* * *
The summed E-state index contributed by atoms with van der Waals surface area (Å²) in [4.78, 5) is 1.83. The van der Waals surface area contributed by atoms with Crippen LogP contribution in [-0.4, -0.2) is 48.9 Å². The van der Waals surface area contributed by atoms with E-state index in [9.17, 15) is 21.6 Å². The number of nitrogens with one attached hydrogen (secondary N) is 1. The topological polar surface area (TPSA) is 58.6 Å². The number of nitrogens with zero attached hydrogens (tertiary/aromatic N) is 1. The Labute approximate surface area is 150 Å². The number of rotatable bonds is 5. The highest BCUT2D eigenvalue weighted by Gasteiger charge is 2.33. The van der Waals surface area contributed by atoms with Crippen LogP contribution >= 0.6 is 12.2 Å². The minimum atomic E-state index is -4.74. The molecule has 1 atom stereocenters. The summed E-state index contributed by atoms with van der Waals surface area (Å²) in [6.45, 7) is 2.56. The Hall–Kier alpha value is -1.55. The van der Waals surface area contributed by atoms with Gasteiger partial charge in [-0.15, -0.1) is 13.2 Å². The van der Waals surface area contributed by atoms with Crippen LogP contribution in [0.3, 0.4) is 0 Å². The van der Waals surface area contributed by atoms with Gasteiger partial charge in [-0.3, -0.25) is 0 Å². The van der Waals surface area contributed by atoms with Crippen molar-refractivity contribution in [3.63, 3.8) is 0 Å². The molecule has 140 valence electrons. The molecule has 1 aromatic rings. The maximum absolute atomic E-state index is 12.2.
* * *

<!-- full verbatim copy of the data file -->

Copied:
The summed E-state index contributed by atoms with van der Waals surface area (Å²) in [4.78, 5) is 1.83. The van der Waals surface area contributed by atoms with Crippen LogP contribution in [-0.4, -0.2) is 48.9 Å². The van der Waals surface area contributed by atoms with E-state index in [9.17, 15) is 21.6 Å². The number of nitrogens with one attached hydrogen (secondary N) is 1. The topological polar surface area (TPSA) is 58.6 Å². The number of nitrogens with zero attached hydrogens (tertiary/aromatic N) is 1. The Labute approximate surface area is 150 Å². The number of rotatable bonds is 5. The highest BCUT2D eigenvalue weighted by Gasteiger charge is 2.33. The van der Waals surface area contributed by atoms with Crippen LogP contribution >= 0.6 is 12.2 Å². The minimum atomic E-state index is -4.74. The molecule has 1 atom stereocenters. The summed E-state index contributed by atoms with van der Waals surface area (Å²) in [6.45, 7) is 2.56. The Hall–Kier alpha value is -1.55. The van der Waals surface area contributed by atoms with Gasteiger partial charge in [-0.15, -0.1) is 13.2 Å². The van der Waals surface area contributed by atoms with Crippen LogP contribution in [0.3, 0.4) is 0 Å². The van der Waals surface area contributed by atoms with Gasteiger partial charge in [-0.3, -0.25) is 0 Å². The van der Waals surface area contributed by atoms with Crippen molar-refractivity contribution in [3.63, 3.8) is 0 Å². The molecule has 140 valence electrons. The molecule has 1 aromatic rings. The maximum absolute atomic E-state index is 12.2.